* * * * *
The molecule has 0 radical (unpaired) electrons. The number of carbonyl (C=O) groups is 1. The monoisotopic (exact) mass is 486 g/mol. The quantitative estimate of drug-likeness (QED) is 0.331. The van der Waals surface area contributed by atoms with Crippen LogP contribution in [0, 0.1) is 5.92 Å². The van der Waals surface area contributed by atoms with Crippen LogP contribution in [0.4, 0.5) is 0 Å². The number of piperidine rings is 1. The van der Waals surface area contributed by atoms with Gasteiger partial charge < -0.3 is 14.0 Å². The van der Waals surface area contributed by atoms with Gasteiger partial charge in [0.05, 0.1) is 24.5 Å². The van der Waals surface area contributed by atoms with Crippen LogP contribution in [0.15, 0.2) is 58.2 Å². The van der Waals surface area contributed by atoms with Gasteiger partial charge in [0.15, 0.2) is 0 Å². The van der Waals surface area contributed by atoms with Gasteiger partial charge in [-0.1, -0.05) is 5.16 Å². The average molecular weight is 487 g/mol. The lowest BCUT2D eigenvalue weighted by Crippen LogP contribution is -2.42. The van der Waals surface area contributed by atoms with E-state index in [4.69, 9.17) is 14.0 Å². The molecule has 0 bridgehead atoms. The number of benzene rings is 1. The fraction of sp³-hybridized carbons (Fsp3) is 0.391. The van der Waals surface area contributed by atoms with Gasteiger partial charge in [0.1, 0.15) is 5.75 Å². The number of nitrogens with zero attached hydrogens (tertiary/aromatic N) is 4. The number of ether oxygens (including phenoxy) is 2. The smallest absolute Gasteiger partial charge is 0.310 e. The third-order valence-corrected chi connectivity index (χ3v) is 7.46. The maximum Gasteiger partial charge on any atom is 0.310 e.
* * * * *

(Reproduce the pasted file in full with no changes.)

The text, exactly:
The molecule has 0 radical (unpaired) electrons. The number of carbonyl (C=O) groups is 1. The monoisotopic (exact) mass is 486 g/mol. The quantitative estimate of drug-likeness (QED) is 0.331. The van der Waals surface area contributed by atoms with Crippen LogP contribution in [0, 0.1) is 5.92 Å². The van der Waals surface area contributed by atoms with Crippen LogP contribution in [0.4, 0.5) is 0 Å². The number of piperidine rings is 1. The van der Waals surface area contributed by atoms with Gasteiger partial charge < -0.3 is 14.0 Å². The van der Waals surface area contributed by atoms with Gasteiger partial charge in [0.05, 0.1) is 24.5 Å². The van der Waals surface area contributed by atoms with Crippen LogP contribution in [0.15, 0.2) is 58.2 Å². The van der Waals surface area contributed by atoms with Gasteiger partial charge in [0.15, 0.2) is 0 Å². The van der Waals surface area contributed by atoms with Gasteiger partial charge in [-0.1, -0.05) is 5.16 Å². The average molecular weight is 487 g/mol. The lowest BCUT2D eigenvalue weighted by Crippen LogP contribution is -2.42. The van der Waals surface area contributed by atoms with E-state index in [4.69, 9.17) is 14.0 Å². The molecule has 0 bridgehead atoms. The number of benzene rings is 1. The fraction of sp³-hybridized carbons (Fsp3) is 0.391. The van der Waals surface area contributed by atoms with Gasteiger partial charge in [0.1, 0.15) is 5.75 Å². The number of nitrogens with zero attached hydrogens (tertiary/aromatic N) is 4. The number of ether oxygens (including phenoxy) is 2. The smallest absolute Gasteiger partial charge is 0.310 e. The third-order valence-corrected chi connectivity index (χ3v) is 7.46. The maximum Gasteiger partial charge on any atom is 0.310 e.